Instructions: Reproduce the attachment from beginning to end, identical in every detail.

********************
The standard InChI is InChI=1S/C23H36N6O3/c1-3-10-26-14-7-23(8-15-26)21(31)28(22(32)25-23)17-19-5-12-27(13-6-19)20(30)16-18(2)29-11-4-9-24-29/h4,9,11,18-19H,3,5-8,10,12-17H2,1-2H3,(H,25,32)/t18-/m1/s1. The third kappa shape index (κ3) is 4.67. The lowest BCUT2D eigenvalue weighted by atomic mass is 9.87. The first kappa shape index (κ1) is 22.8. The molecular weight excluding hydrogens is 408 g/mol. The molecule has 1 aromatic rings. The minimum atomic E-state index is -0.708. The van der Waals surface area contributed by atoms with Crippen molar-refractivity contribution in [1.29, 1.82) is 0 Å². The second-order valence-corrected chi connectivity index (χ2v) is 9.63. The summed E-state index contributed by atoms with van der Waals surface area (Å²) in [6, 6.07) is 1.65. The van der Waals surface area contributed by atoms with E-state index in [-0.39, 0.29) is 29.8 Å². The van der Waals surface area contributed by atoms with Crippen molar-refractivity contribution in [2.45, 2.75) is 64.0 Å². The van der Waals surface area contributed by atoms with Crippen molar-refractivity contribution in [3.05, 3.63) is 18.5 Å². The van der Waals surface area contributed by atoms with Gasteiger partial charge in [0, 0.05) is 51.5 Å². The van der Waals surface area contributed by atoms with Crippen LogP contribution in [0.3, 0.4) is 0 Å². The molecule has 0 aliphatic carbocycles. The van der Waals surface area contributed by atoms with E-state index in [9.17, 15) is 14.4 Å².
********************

The standard InChI is InChI=1S/C23H36N6O3/c1-3-10-26-14-7-23(8-15-26)21(31)28(22(32)25-23)17-19-5-12-27(13-6-19)20(30)16-18(2)29-11-4-9-24-29/h4,9,11,18-19H,3,5-8,10,12-17H2,1-2H3,(H,25,32)/t18-/m1/s1. The third kappa shape index (κ3) is 4.67. The lowest BCUT2D eigenvalue weighted by atomic mass is 9.87. The first kappa shape index (κ1) is 22.8. The molecular weight excluding hydrogens is 408 g/mol. The molecule has 1 aromatic rings. The minimum atomic E-state index is -0.708. The van der Waals surface area contributed by atoms with Crippen molar-refractivity contribution in [1.29, 1.82) is 0 Å². The second-order valence-corrected chi connectivity index (χ2v) is 9.63. The summed E-state index contributed by atoms with van der Waals surface area (Å²) in [6, 6.07) is 1.65. The van der Waals surface area contributed by atoms with E-state index in [-0.39, 0.29) is 29.8 Å². The van der Waals surface area contributed by atoms with Crippen molar-refractivity contribution in [2.45, 2.75) is 64.0 Å². The van der Waals surface area contributed by atoms with Crippen molar-refractivity contribution in [3.05, 3.63) is 18.5 Å². The van der Waals surface area contributed by atoms with Gasteiger partial charge in [0, 0.05) is 51.5 Å². The van der Waals surface area contributed by atoms with Crippen LogP contribution in [0.3, 0.4) is 0 Å². The molecule has 0 aliphatic carbocycles. The van der Waals surface area contributed by atoms with E-state index in [9.17, 15) is 14.4 Å².